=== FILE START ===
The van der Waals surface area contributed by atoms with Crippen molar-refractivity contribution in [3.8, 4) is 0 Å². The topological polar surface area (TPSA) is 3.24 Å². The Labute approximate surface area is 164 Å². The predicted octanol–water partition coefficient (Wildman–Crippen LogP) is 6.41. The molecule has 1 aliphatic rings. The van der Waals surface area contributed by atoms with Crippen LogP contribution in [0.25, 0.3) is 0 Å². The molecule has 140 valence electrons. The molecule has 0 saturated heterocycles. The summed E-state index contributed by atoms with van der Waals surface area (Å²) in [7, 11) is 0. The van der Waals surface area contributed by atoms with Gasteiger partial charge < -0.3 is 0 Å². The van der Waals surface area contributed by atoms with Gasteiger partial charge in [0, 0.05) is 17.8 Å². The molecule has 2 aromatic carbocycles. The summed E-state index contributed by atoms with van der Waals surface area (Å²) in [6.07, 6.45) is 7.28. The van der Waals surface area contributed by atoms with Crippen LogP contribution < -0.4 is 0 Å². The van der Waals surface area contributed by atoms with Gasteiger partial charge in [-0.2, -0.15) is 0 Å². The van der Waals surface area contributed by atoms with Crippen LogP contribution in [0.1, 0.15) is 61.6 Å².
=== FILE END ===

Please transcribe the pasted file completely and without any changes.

The van der Waals surface area contributed by atoms with Crippen molar-refractivity contribution in [3.8, 4) is 0 Å². The topological polar surface area (TPSA) is 3.24 Å². The Labute approximate surface area is 164 Å². The predicted octanol–water partition coefficient (Wildman–Crippen LogP) is 6.41. The molecule has 1 aliphatic rings. The van der Waals surface area contributed by atoms with Crippen LogP contribution in [0.25, 0.3) is 0 Å². The molecule has 140 valence electrons. The molecule has 0 saturated heterocycles. The summed E-state index contributed by atoms with van der Waals surface area (Å²) in [7, 11) is 0. The van der Waals surface area contributed by atoms with Gasteiger partial charge < -0.3 is 0 Å². The van der Waals surface area contributed by atoms with Gasteiger partial charge in [0, 0.05) is 17.8 Å². The molecule has 2 aromatic carbocycles. The summed E-state index contributed by atoms with van der Waals surface area (Å²) in [6.07, 6.45) is 7.28. The van der Waals surface area contributed by atoms with Crippen LogP contribution < -0.4 is 0 Å². The van der Waals surface area contributed by atoms with Gasteiger partial charge in [-0.2, -0.15) is 0 Å². The van der Waals surface area contributed by atoms with Crippen LogP contribution in [0.1, 0.15) is 61.6 Å².